Paget’s disease of the breast is a form of breast cancer that occurs with a lesion of the nipple-areolar complex. Disease is manifested by itching, burning, nodular compaction and erosion in the periarticular area, discharge from the nipple. Diagnosis is based on clinical and cytological data, results of mammography, breast ultrasound, MRI. Treatment includes a mastectomy followed by radiation therapy, chemotherapy or hormone therapy.
Paget’s disease of the breast – eczema-like nipple cancer accounts for 0.5-5% of all cases of neoplastic breast changes in mammology. The disease was first described by J.Paget in 1874 as areola and nipple cancer with the phenomena of chronic eczema. Pathology occurs not only in women, but also in men, occurring mainly after 50-60 years. In men, Paget’s disease of the breast is diagnosed less often, but has a more aggressive course, which is associated with the smaller size of the mammary glands and easier penetration of cancer cells into the lymph nodes. Extra–mammary Paget cancer can develop in other areas where apocrine sweat glands are located: on the vulva and perineum in women; on the penis and scrotum – in men.
The etiology is unknown. Currently, mammology has several theories regarding the cause of the development of this disease. According to the epidermotropic theory, atypical cells (Paget cells) in breast cancer of deeper localization migrate through the milky ducts to the nipple, where they are implanted and grow. This theory is based on observations showing that Paget’s disease of the breast in 95% of cases is combined with other forms of breast cancer, more often with intracurrent carcinoma. The epidermis-infiltrating Paget tumor cells in nipple cancer originate from the epithelium of the milky ducts and are glandular cells.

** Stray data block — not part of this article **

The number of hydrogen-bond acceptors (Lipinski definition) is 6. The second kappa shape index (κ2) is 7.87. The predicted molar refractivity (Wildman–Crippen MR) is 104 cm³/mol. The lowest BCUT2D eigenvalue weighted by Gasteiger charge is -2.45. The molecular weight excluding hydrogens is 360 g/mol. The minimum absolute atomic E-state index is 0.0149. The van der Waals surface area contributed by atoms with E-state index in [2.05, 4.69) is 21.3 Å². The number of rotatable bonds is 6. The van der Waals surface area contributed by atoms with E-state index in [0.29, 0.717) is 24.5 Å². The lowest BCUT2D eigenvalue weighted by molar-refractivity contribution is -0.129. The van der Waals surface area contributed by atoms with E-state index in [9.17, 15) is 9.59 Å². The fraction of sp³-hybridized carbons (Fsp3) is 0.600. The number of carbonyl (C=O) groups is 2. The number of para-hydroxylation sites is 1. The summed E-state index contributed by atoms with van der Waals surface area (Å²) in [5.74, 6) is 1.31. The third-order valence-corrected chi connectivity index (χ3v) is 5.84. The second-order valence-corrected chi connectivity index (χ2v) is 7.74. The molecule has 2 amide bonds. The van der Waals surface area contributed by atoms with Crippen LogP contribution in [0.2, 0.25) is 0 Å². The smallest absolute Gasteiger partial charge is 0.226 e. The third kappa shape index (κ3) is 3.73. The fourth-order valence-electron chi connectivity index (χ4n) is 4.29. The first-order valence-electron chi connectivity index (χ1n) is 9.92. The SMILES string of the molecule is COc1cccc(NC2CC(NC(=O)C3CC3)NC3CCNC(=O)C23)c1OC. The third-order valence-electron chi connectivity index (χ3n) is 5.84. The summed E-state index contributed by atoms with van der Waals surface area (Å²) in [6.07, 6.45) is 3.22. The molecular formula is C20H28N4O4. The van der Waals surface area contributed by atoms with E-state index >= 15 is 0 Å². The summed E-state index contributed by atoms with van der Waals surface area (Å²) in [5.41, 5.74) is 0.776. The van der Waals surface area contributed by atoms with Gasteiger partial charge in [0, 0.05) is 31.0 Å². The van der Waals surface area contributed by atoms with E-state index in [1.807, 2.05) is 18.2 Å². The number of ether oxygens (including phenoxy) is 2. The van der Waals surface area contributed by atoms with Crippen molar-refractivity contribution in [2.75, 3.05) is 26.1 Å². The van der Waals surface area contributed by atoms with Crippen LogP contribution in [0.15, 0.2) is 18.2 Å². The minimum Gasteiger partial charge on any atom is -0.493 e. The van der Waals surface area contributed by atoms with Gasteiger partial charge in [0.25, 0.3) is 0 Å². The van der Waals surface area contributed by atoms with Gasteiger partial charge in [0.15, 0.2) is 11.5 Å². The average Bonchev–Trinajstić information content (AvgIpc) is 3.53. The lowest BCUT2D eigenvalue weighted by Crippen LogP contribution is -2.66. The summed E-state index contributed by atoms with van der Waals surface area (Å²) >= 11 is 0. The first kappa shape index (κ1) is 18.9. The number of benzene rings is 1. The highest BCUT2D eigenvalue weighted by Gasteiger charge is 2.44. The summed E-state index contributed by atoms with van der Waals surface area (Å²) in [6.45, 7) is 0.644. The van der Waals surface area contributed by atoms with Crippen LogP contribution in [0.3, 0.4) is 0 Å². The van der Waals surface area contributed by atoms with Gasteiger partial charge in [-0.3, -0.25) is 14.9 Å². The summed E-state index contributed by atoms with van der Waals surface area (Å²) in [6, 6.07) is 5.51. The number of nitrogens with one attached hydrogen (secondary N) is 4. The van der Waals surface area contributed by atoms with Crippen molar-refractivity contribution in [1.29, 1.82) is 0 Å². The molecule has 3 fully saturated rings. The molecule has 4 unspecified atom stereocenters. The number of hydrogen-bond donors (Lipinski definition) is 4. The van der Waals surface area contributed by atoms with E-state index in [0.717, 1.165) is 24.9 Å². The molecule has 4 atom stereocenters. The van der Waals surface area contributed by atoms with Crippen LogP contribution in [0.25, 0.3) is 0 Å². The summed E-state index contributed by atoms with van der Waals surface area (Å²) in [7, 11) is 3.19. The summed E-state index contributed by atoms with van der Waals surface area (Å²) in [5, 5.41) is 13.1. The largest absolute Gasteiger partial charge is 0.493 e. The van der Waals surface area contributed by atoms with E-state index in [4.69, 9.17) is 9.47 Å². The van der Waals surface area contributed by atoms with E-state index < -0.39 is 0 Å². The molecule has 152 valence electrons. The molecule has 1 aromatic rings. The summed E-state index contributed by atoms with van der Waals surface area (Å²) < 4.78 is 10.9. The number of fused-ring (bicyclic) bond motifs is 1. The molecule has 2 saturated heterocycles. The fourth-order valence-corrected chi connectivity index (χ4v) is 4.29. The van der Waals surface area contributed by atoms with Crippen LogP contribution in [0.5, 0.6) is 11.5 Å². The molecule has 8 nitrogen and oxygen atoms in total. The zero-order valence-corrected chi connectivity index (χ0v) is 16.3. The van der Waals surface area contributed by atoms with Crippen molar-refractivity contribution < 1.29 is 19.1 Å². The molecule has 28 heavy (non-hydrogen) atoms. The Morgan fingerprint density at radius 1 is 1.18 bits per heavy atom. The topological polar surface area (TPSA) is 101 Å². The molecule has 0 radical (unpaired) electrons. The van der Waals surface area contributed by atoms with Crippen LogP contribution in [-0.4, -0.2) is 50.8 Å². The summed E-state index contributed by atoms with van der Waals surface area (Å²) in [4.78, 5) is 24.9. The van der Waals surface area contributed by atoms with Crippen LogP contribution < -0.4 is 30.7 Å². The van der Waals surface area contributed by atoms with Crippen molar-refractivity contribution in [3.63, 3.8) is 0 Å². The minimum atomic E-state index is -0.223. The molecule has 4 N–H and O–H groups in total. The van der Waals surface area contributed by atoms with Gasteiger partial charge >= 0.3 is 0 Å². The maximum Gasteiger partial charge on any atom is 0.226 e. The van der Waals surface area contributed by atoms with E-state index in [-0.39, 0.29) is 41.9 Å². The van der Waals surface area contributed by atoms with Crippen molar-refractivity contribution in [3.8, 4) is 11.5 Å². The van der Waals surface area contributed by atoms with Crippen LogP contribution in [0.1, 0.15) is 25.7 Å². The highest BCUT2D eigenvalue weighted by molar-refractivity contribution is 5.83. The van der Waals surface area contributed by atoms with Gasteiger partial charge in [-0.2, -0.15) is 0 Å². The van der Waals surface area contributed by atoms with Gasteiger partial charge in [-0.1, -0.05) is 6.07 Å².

According to the transforming theory, the development of Paget’s disease results from the spontaneous degeneration of the epithelial cells of the nipple and areola into malignant ones. This hypothesis is based on those cases in which breast cancer of a different localization is not detected. The family predisposition to the development of Paget’s disease of the breast in men, as well as its association with scleroderma, pemphigus, cervical cancer, is described. Among the provoking factors, injuries of the nipple, various carcinogenic effects are considered.
According to the variant of the clinical course, Paget’s disease is isolated, flowing:
- in the form of acute eczema (with fine-grained rash, wetness and ulceration of the nipple)
- in the form of chronic eczema (with the formation of crusts, when removed, a patch of wetness is formed)
- in psoriatic form (with the presence of small pink papules covered with dry peeling scales)
- in ulcerative form (with the formation of crater-like ulceration)
- in tumor form (with the presence of tumors in the thickness of the gland).
In this disease in 50% of cases, changes affect only the nipple-areolar complex. In 40% of patients, against the background of changes in the areola and nipple, a palpable tumor node is detected in the periarticular region. In 10% of cases, Paget’s disease is an accidental finding during cytological examination of a smear from the nipple in the presence of secretions from the ducts of the breast.
Early symptoms of Paget’s disease of the breast are non-specific, as a rule, do not cause concern and do not become a reason for contacting a mammologist. The disease begins with a slight redness, peeling, slight irritation of the skin of the nipple and the periarticular area. These phenomena may spontaneously disappear, which, however, does not indicate the disappearance of the disease. Temporary weakening of eczematous changes may occur when using corticosteroid ointments.
In the future, there is tingling, burning, itching, hypersensitivity, pain in the nipple. There may be serous hemorrhagic discharge from the nipple, soiling the underwear, changing the configuration of the nipple (flattening or retraction). The progression of the symptoms of Paget’s disease of the breast is accompanied by the development of stagnant infiltration and hyperemia in the area of the nipple and the periarticular circle, on the surface of which erosions, crusts, ulceration are formed. The removal of scales and crusts leads to the exposure of a wet, wet surface. More often, unilateral changes are observed in Paget’s disease, but the bilateral nature of the disease in both nipples is not excluded.